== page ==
Speaking of schools, Brauer also designed the Myers Fieldhouse on the Chickasha Middle School campus at 10th and Florida. Here’s a rendering of the original design…:
… and the actual building today:
During this time, he also designed clubhouse at the Chickasha Country Club (now the Cottonwood Creek Country Club):
And, later on, the Oklahoma National Bank Drive-Thru at 3rd and Choctaw downtown:
In addition to commercial and municipal buildings, Brauer designed several homes in Chickasha, including this bit of windowed eye candy near the country club at 111 Maple Lane:
According to current owner and Mod Squad member, Demitria McDuff, “The house was built in the early 60’s, lived in a few years then unoccupied for decades, including the 80’s. We purchased it from the original owners in 2002.”
Demitria was very kind to share a few photos of her house — what a paradise!
How’s that for a huge wow?!
Here’s a vintage photo of a similar Brauer design:
This one is a bit of a mystery — there’s no location on the photo and Tim isn’t sure where it is. If this home looks familiar to you, please let us know.
Brauer also designed several homes, including his own, that back up to the country club golf course on Carolina Street. He designed this one for the Levine family…:
… this one next door for the aforementioned DeHart family…:
… and this beauty in 1968 for himself and his family:
The Brauer house has remained in the family its entire life and is for sale for the first time ever right now. If you’re in the market for a mid-century mod in Chickasha, this elegant abode at 1601 W. Carolina Ave., might be for you.
Two of my favorite Brauer designs are churches, the quaint and very inviting First Presbyterian Chapel at 6th and Minnesota…:
… and the building that first introduced me to Leslie G. Brauer’s work, OKC’s own Hillcrest United Methodist Church at 5801 S. Penn. I first drove by this jaw dropper several years ago and had to immediately stop, get out of the car, and have a look. Luckily, there’s a plaque on the building noting that Brauer, Wood & Smiley designed it, and that began my admiration for this very talented man. Even though I’ve now driven by this church dozens of times, that incredible roof line still gives me goosebumps every time I see it:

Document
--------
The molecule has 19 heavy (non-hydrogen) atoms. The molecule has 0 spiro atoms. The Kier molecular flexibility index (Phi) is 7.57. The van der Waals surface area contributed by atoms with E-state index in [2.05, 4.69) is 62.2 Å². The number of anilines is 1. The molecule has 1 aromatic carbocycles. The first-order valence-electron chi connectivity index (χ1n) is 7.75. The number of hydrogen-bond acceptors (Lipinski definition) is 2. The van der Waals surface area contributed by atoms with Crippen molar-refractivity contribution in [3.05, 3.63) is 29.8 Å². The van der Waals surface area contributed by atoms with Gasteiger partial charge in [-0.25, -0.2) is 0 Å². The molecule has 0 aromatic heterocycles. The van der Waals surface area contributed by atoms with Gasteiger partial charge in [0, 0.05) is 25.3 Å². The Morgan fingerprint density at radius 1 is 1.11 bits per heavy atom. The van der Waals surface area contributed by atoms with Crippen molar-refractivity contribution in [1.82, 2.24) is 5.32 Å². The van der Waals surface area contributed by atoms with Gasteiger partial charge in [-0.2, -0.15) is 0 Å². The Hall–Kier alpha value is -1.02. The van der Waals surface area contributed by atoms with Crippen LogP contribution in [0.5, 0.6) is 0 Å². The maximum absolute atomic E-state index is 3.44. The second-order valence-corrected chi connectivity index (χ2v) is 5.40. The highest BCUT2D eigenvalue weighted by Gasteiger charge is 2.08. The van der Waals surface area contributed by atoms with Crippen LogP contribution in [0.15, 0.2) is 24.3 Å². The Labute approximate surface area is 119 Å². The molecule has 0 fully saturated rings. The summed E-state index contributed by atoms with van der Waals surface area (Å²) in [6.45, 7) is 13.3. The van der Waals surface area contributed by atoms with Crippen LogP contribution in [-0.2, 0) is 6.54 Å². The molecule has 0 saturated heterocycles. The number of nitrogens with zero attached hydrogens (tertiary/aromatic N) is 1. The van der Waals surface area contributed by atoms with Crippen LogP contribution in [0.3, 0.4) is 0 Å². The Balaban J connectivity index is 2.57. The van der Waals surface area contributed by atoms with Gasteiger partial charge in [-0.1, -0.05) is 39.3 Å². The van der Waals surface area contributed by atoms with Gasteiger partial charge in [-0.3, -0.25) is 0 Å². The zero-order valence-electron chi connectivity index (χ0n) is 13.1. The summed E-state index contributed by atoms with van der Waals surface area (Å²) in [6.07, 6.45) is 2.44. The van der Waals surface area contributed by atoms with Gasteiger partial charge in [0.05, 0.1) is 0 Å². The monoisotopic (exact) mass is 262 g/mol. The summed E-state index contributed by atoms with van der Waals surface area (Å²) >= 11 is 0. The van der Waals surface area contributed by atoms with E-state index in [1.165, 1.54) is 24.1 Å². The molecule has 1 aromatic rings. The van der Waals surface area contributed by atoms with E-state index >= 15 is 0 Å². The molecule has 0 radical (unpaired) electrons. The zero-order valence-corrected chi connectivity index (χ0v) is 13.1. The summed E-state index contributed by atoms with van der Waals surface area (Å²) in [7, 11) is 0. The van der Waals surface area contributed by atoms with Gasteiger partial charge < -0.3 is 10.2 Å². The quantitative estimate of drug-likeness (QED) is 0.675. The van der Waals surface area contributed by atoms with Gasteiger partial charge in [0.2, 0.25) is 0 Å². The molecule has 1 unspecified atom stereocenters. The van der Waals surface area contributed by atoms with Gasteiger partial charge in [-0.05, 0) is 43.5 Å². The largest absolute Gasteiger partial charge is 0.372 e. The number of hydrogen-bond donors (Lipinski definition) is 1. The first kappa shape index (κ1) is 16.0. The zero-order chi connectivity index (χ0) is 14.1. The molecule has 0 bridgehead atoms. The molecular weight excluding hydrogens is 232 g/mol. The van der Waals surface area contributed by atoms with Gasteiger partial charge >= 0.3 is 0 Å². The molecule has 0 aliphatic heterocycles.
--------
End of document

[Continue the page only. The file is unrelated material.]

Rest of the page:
As far as I know, this is Brauer’s only OKC design, but Tim may be aware of others. If so, I’ll be sure to share them with you. In the meantime, enjoy these images of Hillcrest’s model and the church under construction:
Brauer designed another great church, St. Michael’s in Lindsay. Here’s a shot of the church soon after construction:
And here it is today — it looks so boring and bland compared to the vintage photo, doesn’t it?
Another out-of-town job was one of Brauer’s largest, the Shawnee Medical Center. Here’s a rendering of the building…:
… several construction photos…:
… and the finished product:
I believe that this building is part of the St. Anthony Hospital complex now and has been heavily altered.
Leslie Brauer came up with most of his later designs in this office building he designed for his firm:
Here’s the very well cared for building today:
Finally, many of you may have visited the famous Indian City in Anadarko as young kids. If so, you walked through a Brauer design without ever knowing it. Sadly, the outdoor museum closed a few years ago, but the building is still there (on E1363 off of Hwy 8 about two miles south of Anadarko). Here’s a 1960s postcard image of this iconic building:
After working on his own for several years, Brauer formed a partnership with Richard Cavin in 1977. Cavin was a newly licensed architect with Chickasha roots who now runs the Cavin Design Group here in OKC. Sadly, Brauer died just three years later in September 1980 at the young age of 56. Luckily for Tim, his family, and all of us, Leslie G. Brauer left a lot of great architecture peppered throughout Oklahoma for us to admire — what I’ve shown here is just a small body of his work, and I plan to photograph more of his buildings and share them with you in the future.